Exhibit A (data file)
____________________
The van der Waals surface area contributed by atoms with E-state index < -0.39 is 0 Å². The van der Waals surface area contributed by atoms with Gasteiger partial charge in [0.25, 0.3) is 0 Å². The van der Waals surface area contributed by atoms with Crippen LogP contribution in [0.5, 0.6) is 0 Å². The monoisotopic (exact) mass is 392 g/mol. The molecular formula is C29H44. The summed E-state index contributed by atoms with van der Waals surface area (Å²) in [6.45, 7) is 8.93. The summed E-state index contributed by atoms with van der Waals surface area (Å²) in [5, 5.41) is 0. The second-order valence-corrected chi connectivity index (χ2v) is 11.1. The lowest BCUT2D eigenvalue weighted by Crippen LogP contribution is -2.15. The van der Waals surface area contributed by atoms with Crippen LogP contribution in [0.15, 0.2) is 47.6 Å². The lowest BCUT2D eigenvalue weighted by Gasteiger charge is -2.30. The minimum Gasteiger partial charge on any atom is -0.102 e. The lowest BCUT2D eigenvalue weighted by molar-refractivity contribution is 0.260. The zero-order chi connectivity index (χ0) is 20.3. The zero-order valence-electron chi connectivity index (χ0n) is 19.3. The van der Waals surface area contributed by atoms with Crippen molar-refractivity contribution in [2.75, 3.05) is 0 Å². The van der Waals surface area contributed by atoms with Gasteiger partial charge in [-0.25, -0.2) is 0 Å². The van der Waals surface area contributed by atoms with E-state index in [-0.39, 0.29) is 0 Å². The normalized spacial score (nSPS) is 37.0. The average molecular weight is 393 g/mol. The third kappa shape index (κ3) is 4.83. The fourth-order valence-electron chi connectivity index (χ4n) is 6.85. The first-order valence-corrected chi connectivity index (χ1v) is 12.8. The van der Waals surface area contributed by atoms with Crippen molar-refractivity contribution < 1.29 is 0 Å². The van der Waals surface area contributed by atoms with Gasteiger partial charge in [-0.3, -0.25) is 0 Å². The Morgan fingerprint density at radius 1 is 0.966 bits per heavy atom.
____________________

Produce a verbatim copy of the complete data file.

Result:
The van der Waals surface area contributed by atoms with E-state index < -0.39 is 0 Å². The van der Waals surface area contributed by atoms with Gasteiger partial charge in [0.25, 0.3) is 0 Å². The van der Waals surface area contributed by atoms with Crippen LogP contribution in [0.5, 0.6) is 0 Å². The monoisotopic (exact) mass is 392 g/mol. The molecular formula is C29H44. The summed E-state index contributed by atoms with van der Waals surface area (Å²) in [6.45, 7) is 8.93. The summed E-state index contributed by atoms with van der Waals surface area (Å²) in [5, 5.41) is 0. The second-order valence-corrected chi connectivity index (χ2v) is 11.1. The lowest BCUT2D eigenvalue weighted by Crippen LogP contribution is -2.15. The van der Waals surface area contributed by atoms with Crippen LogP contribution in [0.15, 0.2) is 47.6 Å². The lowest BCUT2D eigenvalue weighted by Gasteiger charge is -2.30. The minimum Gasteiger partial charge on any atom is -0.102 e. The lowest BCUT2D eigenvalue weighted by molar-refractivity contribution is 0.260. The zero-order chi connectivity index (χ0) is 20.3. The zero-order valence-electron chi connectivity index (χ0n) is 19.3. The van der Waals surface area contributed by atoms with Crippen molar-refractivity contribution in [2.75, 3.05) is 0 Å². The van der Waals surface area contributed by atoms with Gasteiger partial charge in [-0.25, -0.2) is 0 Å². The van der Waals surface area contributed by atoms with E-state index in [-0.39, 0.29) is 0 Å². The normalized spacial score (nSPS) is 37.0. The average molecular weight is 393 g/mol. The third kappa shape index (κ3) is 4.83. The fourth-order valence-electron chi connectivity index (χ4n) is 6.85. The first-order valence-corrected chi connectivity index (χ1v) is 12.8. The van der Waals surface area contributed by atoms with Crippen molar-refractivity contribution < 1.29 is 0 Å². The van der Waals surface area contributed by atoms with Gasteiger partial charge in [-0.3, -0.25) is 0 Å². The Morgan fingerprint density at radius 1 is 0.966 bits per heavy atom.